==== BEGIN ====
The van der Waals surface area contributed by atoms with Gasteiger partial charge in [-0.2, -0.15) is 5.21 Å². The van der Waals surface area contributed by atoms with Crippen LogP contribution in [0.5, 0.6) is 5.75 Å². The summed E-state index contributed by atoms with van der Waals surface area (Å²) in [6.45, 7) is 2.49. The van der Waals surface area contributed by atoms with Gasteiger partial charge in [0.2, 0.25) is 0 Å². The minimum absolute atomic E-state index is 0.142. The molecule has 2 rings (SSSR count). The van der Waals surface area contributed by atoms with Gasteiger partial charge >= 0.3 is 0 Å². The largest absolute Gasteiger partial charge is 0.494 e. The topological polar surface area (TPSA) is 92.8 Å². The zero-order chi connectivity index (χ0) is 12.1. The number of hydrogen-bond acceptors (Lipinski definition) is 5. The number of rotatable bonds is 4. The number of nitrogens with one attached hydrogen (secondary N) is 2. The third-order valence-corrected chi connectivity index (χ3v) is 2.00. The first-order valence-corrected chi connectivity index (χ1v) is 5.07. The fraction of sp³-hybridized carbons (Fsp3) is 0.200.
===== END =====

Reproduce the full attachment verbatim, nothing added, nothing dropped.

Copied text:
The van der Waals surface area contributed by atoms with Gasteiger partial charge in [-0.2, -0.15) is 5.21 Å². The van der Waals surface area contributed by atoms with Crippen LogP contribution in [0.5, 0.6) is 5.75 Å². The summed E-state index contributed by atoms with van der Waals surface area (Å²) in [6.45, 7) is 2.49. The van der Waals surface area contributed by atoms with Gasteiger partial charge in [0.2, 0.25) is 0 Å². The minimum absolute atomic E-state index is 0.142. The molecule has 2 rings (SSSR count). The van der Waals surface area contributed by atoms with Gasteiger partial charge >= 0.3 is 0 Å². The largest absolute Gasteiger partial charge is 0.494 e. The topological polar surface area (TPSA) is 92.8 Å². The zero-order chi connectivity index (χ0) is 12.1. The number of hydrogen-bond acceptors (Lipinski definition) is 5. The number of rotatable bonds is 4. The number of nitrogens with one attached hydrogen (secondary N) is 2. The third-order valence-corrected chi connectivity index (χ3v) is 2.00. The first-order valence-corrected chi connectivity index (χ1v) is 5.07. The fraction of sp³-hybridized carbons (Fsp3) is 0.200.